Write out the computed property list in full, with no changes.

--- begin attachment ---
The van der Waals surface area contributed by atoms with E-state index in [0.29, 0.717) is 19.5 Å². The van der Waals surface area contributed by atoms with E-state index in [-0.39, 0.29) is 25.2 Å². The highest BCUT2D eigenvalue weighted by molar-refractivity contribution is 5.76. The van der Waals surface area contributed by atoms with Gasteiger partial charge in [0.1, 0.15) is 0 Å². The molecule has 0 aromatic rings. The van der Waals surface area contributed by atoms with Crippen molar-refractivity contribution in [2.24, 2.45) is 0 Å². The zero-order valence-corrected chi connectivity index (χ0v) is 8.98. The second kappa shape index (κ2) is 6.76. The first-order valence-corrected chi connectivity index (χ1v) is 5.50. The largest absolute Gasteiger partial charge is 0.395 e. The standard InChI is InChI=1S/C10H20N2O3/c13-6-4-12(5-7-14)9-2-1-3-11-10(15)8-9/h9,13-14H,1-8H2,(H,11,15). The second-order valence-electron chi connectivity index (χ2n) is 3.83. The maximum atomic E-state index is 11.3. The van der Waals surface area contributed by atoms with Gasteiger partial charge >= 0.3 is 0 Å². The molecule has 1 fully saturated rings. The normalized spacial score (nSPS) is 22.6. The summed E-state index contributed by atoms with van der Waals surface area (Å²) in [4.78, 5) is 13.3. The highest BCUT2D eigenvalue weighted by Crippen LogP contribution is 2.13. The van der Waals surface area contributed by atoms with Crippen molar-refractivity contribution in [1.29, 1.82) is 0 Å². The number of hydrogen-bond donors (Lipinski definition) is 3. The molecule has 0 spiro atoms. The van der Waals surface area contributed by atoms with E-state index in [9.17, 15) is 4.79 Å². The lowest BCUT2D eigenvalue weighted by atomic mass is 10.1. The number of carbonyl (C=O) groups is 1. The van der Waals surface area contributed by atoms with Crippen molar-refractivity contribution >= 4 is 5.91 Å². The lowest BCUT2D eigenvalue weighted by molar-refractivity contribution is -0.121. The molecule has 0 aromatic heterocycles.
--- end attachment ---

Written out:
The van der Waals surface area contributed by atoms with E-state index in [0.29, 0.717) is 19.5 Å². The van der Waals surface area contributed by atoms with E-state index in [-0.39, 0.29) is 25.2 Å². The highest BCUT2D eigenvalue weighted by molar-refractivity contribution is 5.76. The van der Waals surface area contributed by atoms with Gasteiger partial charge in [0.1, 0.15) is 0 Å². The molecule has 0 aromatic rings. The van der Waals surface area contributed by atoms with Crippen molar-refractivity contribution in [2.24, 2.45) is 0 Å². The zero-order valence-corrected chi connectivity index (χ0v) is 8.98. The second kappa shape index (κ2) is 6.76. The first-order valence-corrected chi connectivity index (χ1v) is 5.50. The largest absolute Gasteiger partial charge is 0.395 e. The standard InChI is InChI=1S/C10H20N2O3/c13-6-4-12(5-7-14)9-2-1-3-11-10(15)8-9/h9,13-14H,1-8H2,(H,11,15). The second-order valence-electron chi connectivity index (χ2n) is 3.83. The maximum atomic E-state index is 11.3. The van der Waals surface area contributed by atoms with Gasteiger partial charge >= 0.3 is 0 Å². The molecule has 1 fully saturated rings. The normalized spacial score (nSPS) is 22.6. The summed E-state index contributed by atoms with van der Waals surface area (Å²) in [4.78, 5) is 13.3. The highest BCUT2D eigenvalue weighted by Crippen LogP contribution is 2.13. The van der Waals surface area contributed by atoms with Crippen molar-refractivity contribution in [1.29, 1.82) is 0 Å². The number of hydrogen-bond donors (Lipinski definition) is 3. The molecule has 0 spiro atoms. The van der Waals surface area contributed by atoms with E-state index in [9.17, 15) is 4.79 Å². The lowest BCUT2D eigenvalue weighted by atomic mass is 10.1. The number of carbonyl (C=O) groups is 1. The van der Waals surface area contributed by atoms with Crippen molar-refractivity contribution >= 4 is 5.91 Å². The lowest BCUT2D eigenvalue weighted by molar-refractivity contribution is -0.121. The molecule has 0 aromatic heterocycles.